Holes in My Socks

Jennifer Loring
4 min readJul 12, 2019

The echoes of poverty haunt me long after my escape.

Photo by Giambra on Adobe Stock

I remember the first time my peers and I were asked to remove their shoes in gym class for some activity that inexplicably required such. While the other children excitedly flung off their little sneakers, I inched toward the back of the gym and slouched against the wall. My gym teacher asked me what was wrong.

I saw all those pristine, perfect white socks and was filled with the sort of shame no child should experience. “I have holes in my socks,” I said.

My teacher, to his credit — he was young and handsome and all the girls had a crush on him — tried to reassure me by saying that his socks had holes in them, too.

But he could never understand. He was a teacher. Someone with a salary and extra money for things like socks. My situation was…well, a bit different, to put it charitably.

By the time my mother was 27, she was divorced with two very young children and had been through detox and rehab for alcoholism. At some point, she decided she was entitled to be a full-time writer, rather than find reliable means to support herself and her children like a responsible adult. This meant that we lived on the $400 a month in child support my father sent, plus food stamps. She would also do taxes for a few people every year, despite her utter ineptitude with money. She became, a bit later in life, a compulsive shopper and eventually declared bankruptcy after running up several credit cards to the tune of about $60,000. The worst part was that she seemed completely oblivious to our lack of income. After all, she never had to go out in public if she didn’t want to. She didn’t care what her clothes looked like.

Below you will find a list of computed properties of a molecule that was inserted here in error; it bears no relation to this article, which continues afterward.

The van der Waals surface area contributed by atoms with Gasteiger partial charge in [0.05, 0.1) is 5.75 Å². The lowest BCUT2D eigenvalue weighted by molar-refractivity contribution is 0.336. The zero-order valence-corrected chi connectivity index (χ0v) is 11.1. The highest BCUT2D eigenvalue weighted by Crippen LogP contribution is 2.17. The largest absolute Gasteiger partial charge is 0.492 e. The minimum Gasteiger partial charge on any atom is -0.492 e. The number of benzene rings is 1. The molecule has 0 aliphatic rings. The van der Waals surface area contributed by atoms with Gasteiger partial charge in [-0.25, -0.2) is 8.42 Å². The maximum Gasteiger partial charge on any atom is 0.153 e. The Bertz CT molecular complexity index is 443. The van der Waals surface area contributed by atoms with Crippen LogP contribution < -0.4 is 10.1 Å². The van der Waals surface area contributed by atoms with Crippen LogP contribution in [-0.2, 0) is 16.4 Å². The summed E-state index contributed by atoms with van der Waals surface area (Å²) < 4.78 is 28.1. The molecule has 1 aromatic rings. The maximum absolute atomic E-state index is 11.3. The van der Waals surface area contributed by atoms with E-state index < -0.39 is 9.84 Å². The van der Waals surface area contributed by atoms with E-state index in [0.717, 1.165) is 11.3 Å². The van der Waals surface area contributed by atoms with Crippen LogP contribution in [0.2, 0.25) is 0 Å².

Because my mother has been mentally ill all her life and has notoriously poor judgment, she chose for us to live in poverty so that she could selfishly pursue her dream full-time despite not having the financial means to do so. We didn’t have a car and walked everywhere, so socks never lasted long. The only times I got new ones were at Christmas and just before the new school year started. We never went to the mall twenty miles away where everyone else shopped, though. Relegated to the department store in town at which our peers had made very clear that only poor people shopped, we’d slink back to school each fall in…

Jennifer Loring

Jennifer Loring is a doctoral candidate, horror writer, and Gen-Xer living her okayest life. Check out her website: https://jennifertloring.com